HOME > Chowhound > Home Cooking >

Discussion

Salad Challenge

Hi -- here's my situation. I've been charged with the responsibility of providing a salad for a dinner party, and they requested a Ceaser. I'd like to make something a little less pedestrian and more interesting. Ceasers are great and all, but if I'm making something I want it to be fun, and different. I have some ideas, but can anyone suggest some salad/dressing ideas that would match with an Italian/Medditerranean meal? One thing I'm thinking of doing is making a parmesan bowl made from crisped parmesan and formed in a small serving bowl. Thanks in advance.

  1. Click to Upload a photo (10 MB limit)
Delete
  1. You could make a panzanella version of caesar... I think that would be awesome and would definitely go with the Italian theme!

    2 Replies
    1. re: Katie Nell

      How do you mean that -Panzanella version? Since croutons are part of it's make-up, I mean. Tomatoes added?

      1. re: oakjoan

        I'm not sure if it's traditional or not, but Michael Chiarello has four versions of panzanella, one for each of the seasons. The autumn version adds mushrooms, red onions, etc., but essentially, I just meant heavy on the croutons.

    2. My mother used to occasionally serve her Caesar by giving everyone a small ramekin of dressing and 8-10 smaller leaves from the hearts of several heads of romaine standing up in a small glass. You dipped a leaf into the dressing and then ate it by hand. The dressing had crumbled croutons mixed in and fresh parmigiana grated on top. Always a fun, alternative way of eating a Caesar.

      1. you might consider making the finest caesar known to man.

        make it special in the following way: make your own croutons with great bread, fresh garlic, good olive oil/butter. add Frico!! use super fresh Romaine. make the dressing with anchovy! (martha had a good recipe a few years ago - raw egg yolk, anchovy, the real deal).

        Or, if you must be different, make a mediteranean chopped salad with diced high-quality cukes (find middle eastern cukes if you can! they are smaller and downright fragrant), tomato, parsley, toasted pita, black olives, feta and a super lemony dressing (for recipes to work from, look up "fatoosh").

        Lastly, a humble parsley salad. Loads of blazing-fresh flat leaf parsley, perhaps a stalk of celery or fennel shaved on the bias. with a viniagrette composed of fruity olive oil, smashed capers, a whisper of garlic, sugar or honey, lemon juice and lemon peel. garnish with fried capers and teeny crisp croutons.

        1. Best salad with italian ingredients, eaten on the terrace on holiday in Sicily.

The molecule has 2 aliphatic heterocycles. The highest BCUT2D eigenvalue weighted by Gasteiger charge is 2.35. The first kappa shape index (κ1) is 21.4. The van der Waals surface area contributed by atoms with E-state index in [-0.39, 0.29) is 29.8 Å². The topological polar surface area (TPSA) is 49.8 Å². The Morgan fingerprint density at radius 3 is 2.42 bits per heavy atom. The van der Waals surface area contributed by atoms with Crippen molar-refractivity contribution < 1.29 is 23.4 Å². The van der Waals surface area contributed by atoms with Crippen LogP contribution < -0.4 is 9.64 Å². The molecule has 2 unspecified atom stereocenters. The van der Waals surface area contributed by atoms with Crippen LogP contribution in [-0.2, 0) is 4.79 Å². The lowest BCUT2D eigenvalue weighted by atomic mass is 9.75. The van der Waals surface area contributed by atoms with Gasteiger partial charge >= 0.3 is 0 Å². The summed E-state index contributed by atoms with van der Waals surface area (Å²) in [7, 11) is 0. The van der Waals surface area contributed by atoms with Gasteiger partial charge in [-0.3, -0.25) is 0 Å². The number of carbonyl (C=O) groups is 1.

leaves dressed in lemon and olive oil dressing, torn prosciutto and mozzarella and segmented peeled peaches, chiffonade of mint over. Yum.

          It's a bit fancy. And a bit costly if you're doing it for lots of people. And it's seasonal. But, it is good!

          It's more of a lunch in it's own right than a side dish though!

          Otherwise I fall back on tomato and finely sliced shallot dressed with salt, pepper and some malt, wine or sherry vinegar. And a rocket salad dressed with balsamic, salt, pepper, olive oil served with shaved parmesan.

          You could always antipasti it some more with roasted red/yellow peppers finely sliced with a garlic and oil dressing. Maybe serve around a plate with some roasted artichokes in the centre. Not really a salad, more of a side.

          1. Those all sound awesome. Thanks very much for the ideas, it was really helpful.

            1. How about a Tuscan tomato and bread salad? It's like a caprese salad in a bowl w/ bread (or more like bruschetta in a bowl). I've recommended this before but it's always a hit.

              http://www.care2.com/channels/solutio...

              2 Replies
              1. re: chowser

                Actually, that sounds perfect and I've wanted to make one of those for awhile now. Thanks.

                1. re: jamesm

                  Better hurry up then. It may already be too late for this year's tomatoes.

              2. Here's what I would do: Romaine, cured black pitted olives, thin rings of red onion, peel navel oranges and slice into rounds horizontally - like across the equator, toss in mustardy/garlicky vinagrette.

                1 Reply
                1. re: niki rothman

                  Niki's recipe is fantastic. I've made variations of it and it's a wonderful combo. On top of that, oranges are starting to get really good around now.

                2. You guys are awesome. these all sound delicious and fun to make. I'm going to keep these on record and try to put them into rotation around the house. I just spoke to the hostess and apparently caesar was a direct request from the guest of honour, and he doesn't exactly have a sophisticated idea of food and is expecting a creamy caesar dressing with 'no anchovies.' So, you can see the bind I'm in. Regardless, these ideas will be put to use. Thanks again.

                  6 Replies
                  1. re: jamesm

                    Can I just say that a request this specific for a fairly simple dish like a salad, just seems inappropriate to me. If you are hosting a party and want to serve a Caesar salad made with phony Caesar dressing, why not just make one?